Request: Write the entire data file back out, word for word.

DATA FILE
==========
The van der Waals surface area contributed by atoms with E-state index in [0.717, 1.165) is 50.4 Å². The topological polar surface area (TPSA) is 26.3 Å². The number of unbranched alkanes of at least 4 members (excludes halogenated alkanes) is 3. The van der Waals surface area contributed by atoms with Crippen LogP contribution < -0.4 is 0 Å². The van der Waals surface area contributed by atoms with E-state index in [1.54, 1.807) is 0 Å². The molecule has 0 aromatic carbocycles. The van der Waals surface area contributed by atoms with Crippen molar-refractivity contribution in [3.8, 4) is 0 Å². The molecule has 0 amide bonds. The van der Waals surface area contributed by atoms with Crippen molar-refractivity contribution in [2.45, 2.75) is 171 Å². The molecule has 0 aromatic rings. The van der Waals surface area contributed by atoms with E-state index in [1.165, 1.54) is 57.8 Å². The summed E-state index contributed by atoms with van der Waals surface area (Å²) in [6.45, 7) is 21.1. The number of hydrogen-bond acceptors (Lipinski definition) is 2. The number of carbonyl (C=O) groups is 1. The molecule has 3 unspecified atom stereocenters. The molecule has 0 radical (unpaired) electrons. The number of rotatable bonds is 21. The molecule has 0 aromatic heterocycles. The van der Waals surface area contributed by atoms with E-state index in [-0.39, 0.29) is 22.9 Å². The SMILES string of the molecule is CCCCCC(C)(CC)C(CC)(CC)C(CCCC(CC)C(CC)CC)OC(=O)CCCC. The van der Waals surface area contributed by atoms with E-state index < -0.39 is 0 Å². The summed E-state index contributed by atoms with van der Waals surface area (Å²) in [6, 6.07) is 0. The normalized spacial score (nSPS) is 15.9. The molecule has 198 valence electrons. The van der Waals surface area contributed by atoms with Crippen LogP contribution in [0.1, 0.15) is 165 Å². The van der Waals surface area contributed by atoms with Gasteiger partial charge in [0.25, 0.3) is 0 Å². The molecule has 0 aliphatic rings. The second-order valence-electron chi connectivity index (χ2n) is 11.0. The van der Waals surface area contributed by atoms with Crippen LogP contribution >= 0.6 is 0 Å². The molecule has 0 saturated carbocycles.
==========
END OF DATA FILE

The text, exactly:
The van der Waals surface area contributed by atoms with E-state index in [0.717, 1.165) is 50.4 Å². The topological polar surface area (TPSA) is 26.3 Å². The number of unbranched alkanes of at least 4 members (excludes halogenated alkanes) is 3. The van der Waals surface area contributed by atoms with Crippen LogP contribution < -0.4 is 0 Å². The van der Waals surface area contributed by atoms with E-state index in [1.54, 1.807) is 0 Å². The molecule has 0 aromatic carbocycles. The van der Waals surface area contributed by atoms with Crippen molar-refractivity contribution in [3.8, 4) is 0 Å². The molecule has 0 amide bonds. The van der Waals surface area contributed by atoms with Crippen molar-refractivity contribution in [2.45, 2.75) is 171 Å². The molecule has 0 aromatic rings. The van der Waals surface area contributed by atoms with E-state index in [1.165, 1.54) is 57.8 Å². The summed E-state index contributed by atoms with van der Waals surface area (Å²) in [6.45, 7) is 21.1. The number of hydrogen-bond acceptors (Lipinski definition) is 2. The number of carbonyl (C=O) groups is 1. The molecule has 3 unspecified atom stereocenters. The molecule has 0 radical (unpaired) electrons. The number of rotatable bonds is 21. The molecule has 0 aromatic heterocycles. The van der Waals surface area contributed by atoms with E-state index in [-0.39, 0.29) is 22.9 Å². The SMILES string of the molecule is CCCCCC(C)(CC)C(CC)(CC)C(CCCC(CC)C(CC)CC)OC(=O)CCCC. The van der Waals surface area contributed by atoms with E-state index < -0.39 is 0 Å². The summed E-state index contributed by atoms with van der Waals surface area (Å²) in [6, 6.07) is 0. The normalized spacial score (nSPS) is 15.9. The molecule has 198 valence electrons. The van der Waals surface area contributed by atoms with Crippen LogP contribution in [0.1, 0.15) is 165 Å². The van der Waals surface area contributed by atoms with Gasteiger partial charge in [0.25, 0.3) is 0 Å². The molecule has 0 aliphatic rings. The second-order valence-electron chi connectivity index (χ2n) is 11.0. The van der Waals surface area contributed by atoms with Crippen LogP contribution >= 0.6 is 0 Å². The molecule has 0 saturated carbocycles.